Sunday, September 28, 2014

Tablet Computer Aids for People Who Cannot Speak Clearly

I presented How iPad Text to Speech Might Help People Who Cannot Speak Clearly on September 28th to Gary Ingram's Parkinson Fight Club at The Villages, FL.

Some people with Parkinson's Disease or other speech deficiencies have difficulty speaking loudly enough or clearly enough to be heard. They might benefit from free or low-cost computer apps that allow them to type text or click on already composed phrases and have the machine talk for them. You may download my Powerpoint Show by CLICKING HERE.

As you undoubtedly know, Stephen Hawking, the world-renown cosmologist, has long used a computer aid to compose his scientific papers and to allow him to speak to others. The advent of tablet computers and free -or low cost- application programs has made this technology available to nearly everybody.

As a member of the excellent support group called the "Parkinson Fight Club" I am aware that Parkinson's is a progressive, incurable, degenerative disease that, despite the the best medication and physical therapy, may rob victims of the ability to speak clearly. The founder and leader of our support group, Gary Ingram, has mentioned Stephen Hawking and wondered if the technology that he uses to communicate could be applied to help some of our members.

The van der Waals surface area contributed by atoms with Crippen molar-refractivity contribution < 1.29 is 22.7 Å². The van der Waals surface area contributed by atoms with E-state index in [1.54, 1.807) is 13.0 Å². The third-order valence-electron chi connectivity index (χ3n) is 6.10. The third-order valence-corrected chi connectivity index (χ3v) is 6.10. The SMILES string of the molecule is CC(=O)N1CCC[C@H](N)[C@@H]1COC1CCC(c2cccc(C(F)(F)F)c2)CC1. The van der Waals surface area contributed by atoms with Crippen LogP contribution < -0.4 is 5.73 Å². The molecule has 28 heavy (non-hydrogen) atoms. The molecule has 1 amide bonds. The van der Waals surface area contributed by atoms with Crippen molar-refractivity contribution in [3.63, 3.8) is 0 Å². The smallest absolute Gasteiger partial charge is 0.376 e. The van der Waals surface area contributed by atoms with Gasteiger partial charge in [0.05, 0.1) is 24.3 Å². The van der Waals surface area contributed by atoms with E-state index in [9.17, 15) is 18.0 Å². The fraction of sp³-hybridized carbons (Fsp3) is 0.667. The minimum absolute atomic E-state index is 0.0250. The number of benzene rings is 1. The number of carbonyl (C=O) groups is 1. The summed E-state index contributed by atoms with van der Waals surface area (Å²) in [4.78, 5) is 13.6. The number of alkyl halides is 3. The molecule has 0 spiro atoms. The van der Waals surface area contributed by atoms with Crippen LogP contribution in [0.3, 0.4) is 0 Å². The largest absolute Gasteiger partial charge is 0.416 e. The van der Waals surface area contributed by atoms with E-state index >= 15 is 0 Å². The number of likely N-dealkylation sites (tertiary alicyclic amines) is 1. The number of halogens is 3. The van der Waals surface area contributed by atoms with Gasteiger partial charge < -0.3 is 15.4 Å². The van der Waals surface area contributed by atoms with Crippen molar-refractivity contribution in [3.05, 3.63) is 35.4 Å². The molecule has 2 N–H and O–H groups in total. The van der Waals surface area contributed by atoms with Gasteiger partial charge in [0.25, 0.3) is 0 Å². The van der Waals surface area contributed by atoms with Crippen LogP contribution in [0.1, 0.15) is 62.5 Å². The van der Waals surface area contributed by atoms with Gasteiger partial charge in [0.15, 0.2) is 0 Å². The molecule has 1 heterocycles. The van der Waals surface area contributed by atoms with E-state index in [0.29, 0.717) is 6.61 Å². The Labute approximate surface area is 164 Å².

In response to Gary's request, I searched for "text to speech free" for apps that would run on my iPad. Dozens of free apps were offered. I only had the time to check out a few of them, two of which I demonstrated to the support group. There may be other iPad apps that are better, particularly the ones you have to pay for. (And, be aware that most of the "free" apps will try to sell you upgrades that offer more functionality. Some of these extra features may well be worth the money if you need them. Fortunately for me, my speaking voice is still strong and clear despite my Parkinson's.)

In addition to iPad apps, I'm sure there are many available for Android tablets and other devices, including smart phones. 

The purpose of this posting is simply to make you aware that this technology exists and that it may help you or a loved one speak clearly.